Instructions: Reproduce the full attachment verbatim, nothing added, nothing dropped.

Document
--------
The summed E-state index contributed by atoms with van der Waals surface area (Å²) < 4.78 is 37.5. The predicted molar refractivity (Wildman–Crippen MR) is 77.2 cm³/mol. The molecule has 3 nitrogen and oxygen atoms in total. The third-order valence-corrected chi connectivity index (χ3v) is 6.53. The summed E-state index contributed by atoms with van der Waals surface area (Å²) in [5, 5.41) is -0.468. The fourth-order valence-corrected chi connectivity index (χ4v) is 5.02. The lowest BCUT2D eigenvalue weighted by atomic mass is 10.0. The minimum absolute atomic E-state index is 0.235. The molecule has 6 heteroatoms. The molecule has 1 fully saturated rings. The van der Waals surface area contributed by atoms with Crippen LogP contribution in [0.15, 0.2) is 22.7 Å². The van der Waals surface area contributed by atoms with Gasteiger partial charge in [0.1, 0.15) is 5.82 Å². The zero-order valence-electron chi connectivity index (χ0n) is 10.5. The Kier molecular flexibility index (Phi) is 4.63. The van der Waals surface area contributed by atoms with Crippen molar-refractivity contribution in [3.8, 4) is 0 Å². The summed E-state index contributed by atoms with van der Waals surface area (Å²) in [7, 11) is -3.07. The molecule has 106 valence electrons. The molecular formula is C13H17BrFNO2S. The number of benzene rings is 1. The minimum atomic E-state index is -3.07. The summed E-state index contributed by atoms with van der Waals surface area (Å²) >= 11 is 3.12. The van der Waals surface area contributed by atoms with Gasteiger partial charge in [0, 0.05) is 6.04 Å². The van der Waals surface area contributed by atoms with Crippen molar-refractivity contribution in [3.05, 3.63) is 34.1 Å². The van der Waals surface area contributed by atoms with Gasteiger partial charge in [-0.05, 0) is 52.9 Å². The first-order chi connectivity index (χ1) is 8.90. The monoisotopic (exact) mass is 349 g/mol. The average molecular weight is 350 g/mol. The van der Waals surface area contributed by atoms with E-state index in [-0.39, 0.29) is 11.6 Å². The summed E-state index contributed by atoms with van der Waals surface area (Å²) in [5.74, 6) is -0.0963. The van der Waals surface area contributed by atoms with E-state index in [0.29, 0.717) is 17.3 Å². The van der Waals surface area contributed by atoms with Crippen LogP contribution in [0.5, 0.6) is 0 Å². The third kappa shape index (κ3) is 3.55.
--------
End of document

The summed E-state index contributed by atoms with van der Waals surface area (Å²) < 4.78 is 37.5. The predicted molar refractivity (Wildman–Crippen MR) is 77.2 cm³/mol. The molecule has 3 nitrogen and oxygen atoms in total. The third-order valence-corrected chi connectivity index (χ3v) is 6.53. The summed E-state index contributed by atoms with van der Waals surface area (Å²) in [5, 5.41) is -0.468. The fourth-order valence-corrected chi connectivity index (χ4v) is 5.02. The lowest BCUT2D eigenvalue weighted by atomic mass is 10.0. The minimum absolute atomic E-state index is 0.235. The molecule has 6 heteroatoms. The molecule has 1 fully saturated rings. The van der Waals surface area contributed by atoms with Crippen LogP contribution in [0.15, 0.2) is 22.7 Å². The van der Waals surface area contributed by atoms with Gasteiger partial charge in [0.1, 0.15) is 5.82 Å². The zero-order valence-electron chi connectivity index (χ0n) is 10.5. The Kier molecular flexibility index (Phi) is 4.63. The van der Waals surface area contributed by atoms with Crippen molar-refractivity contribution in [3.8, 4) is 0 Å². The summed E-state index contributed by atoms with van der Waals surface area (Å²) in [7, 11) is -3.07. The molecule has 106 valence electrons. The molecular formula is C13H17BrFNO2S. The number of benzene rings is 1. The minimum atomic E-state index is -3.07. The summed E-state index contributed by atoms with van der Waals surface area (Å²) >= 11 is 3.12. The van der Waals surface area contributed by atoms with Gasteiger partial charge in [0, 0.05) is 6.04 Å². The van der Waals surface area contributed by atoms with Crippen molar-refractivity contribution in [3.05, 3.63) is 34.1 Å². The van der Waals surface area contributed by atoms with Gasteiger partial charge in [-0.05, 0) is 52.9 Å². The first-order chi connectivity index (χ1) is 8.90. The monoisotopic (exact) mass is 349 g/mol. The average molecular weight is 350 g/mol. The van der Waals surface area contributed by atoms with E-state index in [-0.39, 0.29) is 11.6 Å². The summed E-state index contributed by atoms with van der Waals surface area (Å²) in [5.74, 6) is -0.0963. The van der Waals surface area contributed by atoms with E-state index in [0.29, 0.717) is 17.3 Å². The van der Waals surface area contributed by atoms with Crippen LogP contribution in [0.5, 0.6) is 0 Å². The third kappa shape index (κ3) is 3.55.